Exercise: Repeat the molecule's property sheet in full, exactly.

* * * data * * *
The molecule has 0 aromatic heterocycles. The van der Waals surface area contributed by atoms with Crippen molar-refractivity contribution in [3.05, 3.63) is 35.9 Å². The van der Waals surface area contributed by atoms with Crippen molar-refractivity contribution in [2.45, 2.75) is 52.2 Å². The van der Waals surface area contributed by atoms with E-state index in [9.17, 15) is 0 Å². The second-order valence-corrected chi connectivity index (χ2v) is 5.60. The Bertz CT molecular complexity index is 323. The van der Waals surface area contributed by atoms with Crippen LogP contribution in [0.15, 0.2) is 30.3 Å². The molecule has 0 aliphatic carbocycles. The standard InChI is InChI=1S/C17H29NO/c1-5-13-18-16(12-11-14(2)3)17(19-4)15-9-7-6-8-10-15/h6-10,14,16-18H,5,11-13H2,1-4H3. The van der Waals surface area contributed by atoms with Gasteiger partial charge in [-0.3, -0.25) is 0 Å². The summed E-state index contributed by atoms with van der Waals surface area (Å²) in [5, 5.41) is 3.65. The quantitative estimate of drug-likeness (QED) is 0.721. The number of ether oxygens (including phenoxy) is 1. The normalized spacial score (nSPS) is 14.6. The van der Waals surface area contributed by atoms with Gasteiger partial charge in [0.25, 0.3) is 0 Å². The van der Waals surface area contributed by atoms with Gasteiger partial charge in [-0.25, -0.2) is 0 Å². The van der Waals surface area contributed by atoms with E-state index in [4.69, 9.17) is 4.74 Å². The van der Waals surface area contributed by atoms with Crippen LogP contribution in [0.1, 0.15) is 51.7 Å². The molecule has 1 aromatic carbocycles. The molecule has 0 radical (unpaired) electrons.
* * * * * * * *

The molecule has 0 aromatic heterocycles. The van der Waals surface area contributed by atoms with Crippen molar-refractivity contribution in [3.05, 3.63) is 35.9 Å². The van der Waals surface area contributed by atoms with Crippen molar-refractivity contribution in [2.45, 2.75) is 52.2 Å². The van der Waals surface area contributed by atoms with E-state index in [9.17, 15) is 0 Å². The second-order valence-corrected chi connectivity index (χ2v) is 5.60. The Bertz CT molecular complexity index is 323. The van der Waals surface area contributed by atoms with Crippen LogP contribution in [0.15, 0.2) is 30.3 Å². The molecule has 0 aliphatic carbocycles. The standard InChI is InChI=1S/C17H29NO/c1-5-13-18-16(12-11-14(2)3)17(19-4)15-9-7-6-8-10-15/h6-10,14,16-18H,5,11-13H2,1-4H3. The van der Waals surface area contributed by atoms with Gasteiger partial charge in [-0.3, -0.25) is 0 Å². The summed E-state index contributed by atoms with van der Waals surface area (Å²) in [5, 5.41) is 3.65. The quantitative estimate of drug-likeness (QED) is 0.721. The number of ether oxygens (including phenoxy) is 1. The normalized spacial score (nSPS) is 14.6. The van der Waals surface area contributed by atoms with Gasteiger partial charge in [0.25, 0.3) is 0 Å². The van der Waals surface area contributed by atoms with Gasteiger partial charge in [-0.25, -0.2) is 0 Å². The van der Waals surface area contributed by atoms with E-state index in [4.69, 9.17) is 4.74 Å². The van der Waals surface area contributed by atoms with Crippen LogP contribution in [0.1, 0.15) is 51.7 Å². The molecule has 1 aromatic carbocycles. The molecule has 0 radical (unpaired) electrons.